As the person appointed to take action on the request for judgment on costs is the registrar, we find substance in the appellant’s contention that the learned Judge in taking up and dealing with the matter did so without jurisdiction. In proceeding as if she had such jurisdiction, the learned Judge, respectfully, fell into error that calls for reversal. It is in fact quite peculiar that the learned Judge proceeded to deal with the matter before her as if it were a reference from the decision of the registrar on costs when clearly it had been listed before her merely as a mention and Mr. Millimo did in fact address her thus; “The matter was for mention with regard to costs of withdrawal (sic) of suit. We have applied for judgment for costs.”
It would seem counsel were then asked to make representations whereafter the learned Judge reserved ruling for 6th October, 2015 at 2.30 pm. We think that the entire manner that the matter was dealt with was irregular. Jurisdiction having been absent at conception, the parties could not by addressing the learned Judge thereby have conferred it upon her. The learned Judge therefore misdirected herself and misapprehended the law when she presumed that the request for judgment for costs under Order 25 Rule 3 called for her decision or ruling.
The learned Judge’s categorical finding, after discussing the substantive provision of costs which is in Section 27 of the Civil Procedure Act and a number of authorities, was an extension of the error we have already pointed out;
“The absence of any evidence that the defendants were served with any court process requiring them to do anything in this matter, the request for judgment on costs of a wholly discontinued suit which Order the Deputy Registrar has powers to make under Order 25 Rule 3 of the Civil Procedure Rules lacks merit and is accordingly dismissed with no orders as to costs.”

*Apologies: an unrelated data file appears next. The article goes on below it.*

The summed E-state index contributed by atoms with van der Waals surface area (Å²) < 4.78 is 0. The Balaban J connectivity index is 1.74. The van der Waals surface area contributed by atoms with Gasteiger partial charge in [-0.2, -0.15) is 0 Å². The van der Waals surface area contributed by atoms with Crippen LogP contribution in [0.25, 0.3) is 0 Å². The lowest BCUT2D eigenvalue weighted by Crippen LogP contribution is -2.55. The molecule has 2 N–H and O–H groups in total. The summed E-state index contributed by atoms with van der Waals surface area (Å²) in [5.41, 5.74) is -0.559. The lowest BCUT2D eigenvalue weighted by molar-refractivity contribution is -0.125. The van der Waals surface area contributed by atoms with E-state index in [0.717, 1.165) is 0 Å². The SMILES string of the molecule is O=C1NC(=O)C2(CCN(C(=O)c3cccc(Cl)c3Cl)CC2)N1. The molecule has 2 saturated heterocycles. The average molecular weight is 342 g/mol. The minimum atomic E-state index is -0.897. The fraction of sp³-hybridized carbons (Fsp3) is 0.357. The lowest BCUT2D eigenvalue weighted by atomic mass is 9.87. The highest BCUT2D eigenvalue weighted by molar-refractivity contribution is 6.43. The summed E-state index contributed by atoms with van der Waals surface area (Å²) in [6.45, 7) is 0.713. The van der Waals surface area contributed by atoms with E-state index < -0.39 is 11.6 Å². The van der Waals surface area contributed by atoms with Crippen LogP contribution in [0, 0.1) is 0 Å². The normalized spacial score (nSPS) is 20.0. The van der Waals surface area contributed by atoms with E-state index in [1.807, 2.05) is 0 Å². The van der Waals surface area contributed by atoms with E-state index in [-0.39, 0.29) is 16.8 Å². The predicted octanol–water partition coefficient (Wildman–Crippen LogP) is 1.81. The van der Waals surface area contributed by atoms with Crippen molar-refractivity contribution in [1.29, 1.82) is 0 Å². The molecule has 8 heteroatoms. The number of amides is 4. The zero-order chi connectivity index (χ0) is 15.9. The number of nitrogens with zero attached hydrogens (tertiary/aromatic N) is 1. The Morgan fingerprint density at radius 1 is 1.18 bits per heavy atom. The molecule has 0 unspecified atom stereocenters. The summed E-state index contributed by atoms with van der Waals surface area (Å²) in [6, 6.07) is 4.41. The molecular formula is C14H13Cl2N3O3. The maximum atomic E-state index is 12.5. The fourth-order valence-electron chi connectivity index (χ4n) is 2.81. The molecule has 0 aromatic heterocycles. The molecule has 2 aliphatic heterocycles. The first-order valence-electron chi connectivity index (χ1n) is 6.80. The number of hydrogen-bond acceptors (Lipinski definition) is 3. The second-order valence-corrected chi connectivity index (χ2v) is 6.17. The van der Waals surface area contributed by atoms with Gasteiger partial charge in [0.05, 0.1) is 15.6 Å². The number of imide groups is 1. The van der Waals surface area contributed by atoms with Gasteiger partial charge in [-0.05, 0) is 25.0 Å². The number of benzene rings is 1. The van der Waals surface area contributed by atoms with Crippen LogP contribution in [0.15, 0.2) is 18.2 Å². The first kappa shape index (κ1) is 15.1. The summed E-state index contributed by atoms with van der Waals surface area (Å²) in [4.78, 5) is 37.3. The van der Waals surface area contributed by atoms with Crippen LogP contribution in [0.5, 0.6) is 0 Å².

We think that even had the learned Judge the requisite jurisdiction and discretion, (and she did not) she was plainly wrong in denying the appellants costs merely because appearance and defence were made before summons were served on them. We do not see such action on the part of the appellants, which may well be described as a case of excessive zeal, can be such as to attract punitive judicial action. Even in a proper case such a denial of costs would be overturned on appeal on the reasoning of the Court in many cases including SUPERMARINE HANDLING SERVICES LTD vs. KENYA REVENUE AUTHORITY  eKLR, where it was held that;
“Costs of any action or other matter or issue shall follow the event unless the court or Judge shall for good reason otherwise order. It is well established that when the decision of such a matter as the right of a successful litigant to recover his costs is left to the discretion of the Judge who tried his case, that discretion is a judicial discretion, and if it be so its exercise must be based on facts. If, however, there be, in fact, some grounds to support the exercise by the trial Judge of the discretion he purports to exercise, the question of sufficiency of those grounds for this purpose is entirely a matter for the Judge himself to decide, and the Court of Appeal will not interfere with his discretion in that instance...
Thus, where a trial court has exercised its discretion on costs, an appellate court should not interfere unless the discretion has been exercised unjudicially or on wrong principles. Where it gives no reason for its decision the Appellate Court will interfere if it is satisfied that the order is wrong. It will also interfere where the reasons are given if it considers that those reasons do not constitute „good reason? within the meaning of the rule ... In the instant case the learned Judge gave no reasons whatsoever for his decision to deprive the successful plaintiff of its costs and yet it was not shown that the defendant had been guilty of some misconduct which led to litigation. In the court?s view the learned Judge?s order was wrong and for the foregoing reasons, the plaintiff?s appeal succeeds as to the award of interest and costs on the principal sum awarded.”
We have said enough to show that the learned Judge acted without jurisdiction and, moreover, wrongly exercised discretion such as to warrant our interference. See SHAH vs. MBOGO  EA 93. The appeal is accordingly allowed as prayed and with costs.
Dated and delivered at Nairobi this 15th day of December, 2017.
P. N. WAKI
JUDGE OF APPEAL
R. N. NAMBUYE
JUDGE OF APPEAL
P. O. KIAGE
JUDGE OF APPEAL
I certify that this is a
true copy of the original